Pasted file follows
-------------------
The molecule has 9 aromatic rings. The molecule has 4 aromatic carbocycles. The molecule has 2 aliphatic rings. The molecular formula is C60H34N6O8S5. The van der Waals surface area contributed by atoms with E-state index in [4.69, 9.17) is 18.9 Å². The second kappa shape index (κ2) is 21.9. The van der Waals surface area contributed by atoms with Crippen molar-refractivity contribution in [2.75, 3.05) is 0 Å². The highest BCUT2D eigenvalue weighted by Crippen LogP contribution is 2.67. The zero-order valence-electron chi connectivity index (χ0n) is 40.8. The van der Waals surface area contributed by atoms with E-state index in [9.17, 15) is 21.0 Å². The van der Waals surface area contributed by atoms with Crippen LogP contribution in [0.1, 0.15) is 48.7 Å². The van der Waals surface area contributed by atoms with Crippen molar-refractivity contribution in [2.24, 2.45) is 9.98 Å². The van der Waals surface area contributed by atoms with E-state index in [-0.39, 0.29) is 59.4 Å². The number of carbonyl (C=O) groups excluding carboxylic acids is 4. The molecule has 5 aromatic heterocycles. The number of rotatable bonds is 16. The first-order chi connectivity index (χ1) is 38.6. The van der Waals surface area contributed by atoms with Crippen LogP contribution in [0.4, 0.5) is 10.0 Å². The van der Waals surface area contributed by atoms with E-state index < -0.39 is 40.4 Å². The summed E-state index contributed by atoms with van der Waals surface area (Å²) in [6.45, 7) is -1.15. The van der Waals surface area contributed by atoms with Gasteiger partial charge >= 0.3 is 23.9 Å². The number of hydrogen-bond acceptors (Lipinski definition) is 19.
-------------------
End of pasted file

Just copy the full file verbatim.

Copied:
The molecule has 9 aromatic rings. The molecule has 4 aromatic carbocycles. The molecule has 2 aliphatic rings. The molecular formula is C60H34N6O8S5. The van der Waals surface area contributed by atoms with E-state index in [4.69, 9.17) is 18.9 Å². The second kappa shape index (κ2) is 21.9. The van der Waals surface area contributed by atoms with Crippen molar-refractivity contribution in [2.75, 3.05) is 0 Å². The highest BCUT2D eigenvalue weighted by Crippen LogP contribution is 2.67. The zero-order valence-electron chi connectivity index (χ0n) is 40.8. The van der Waals surface area contributed by atoms with E-state index in [9.17, 15) is 21.0 Å². The van der Waals surface area contributed by atoms with Crippen LogP contribution in [0.1, 0.15) is 48.7 Å². The van der Waals surface area contributed by atoms with Crippen molar-refractivity contribution in [2.24, 2.45) is 9.98 Å². The van der Waals surface area contributed by atoms with E-state index in [-0.39, 0.29) is 59.4 Å². The number of carbonyl (C=O) groups excluding carboxylic acids is 4. The molecule has 5 aromatic heterocycles. The number of rotatable bonds is 16. The first-order chi connectivity index (χ1) is 38.6. The van der Waals surface area contributed by atoms with Crippen LogP contribution in [0.4, 0.5) is 10.0 Å². The van der Waals surface area contributed by atoms with E-state index < -0.39 is 40.4 Å². The summed E-state index contributed by atoms with van der Waals surface area (Å²) in [6.45, 7) is -1.15. The van der Waals surface area contributed by atoms with Gasteiger partial charge >= 0.3 is 23.9 Å². The number of hydrogen-bond acceptors (Lipinski definition) is 19.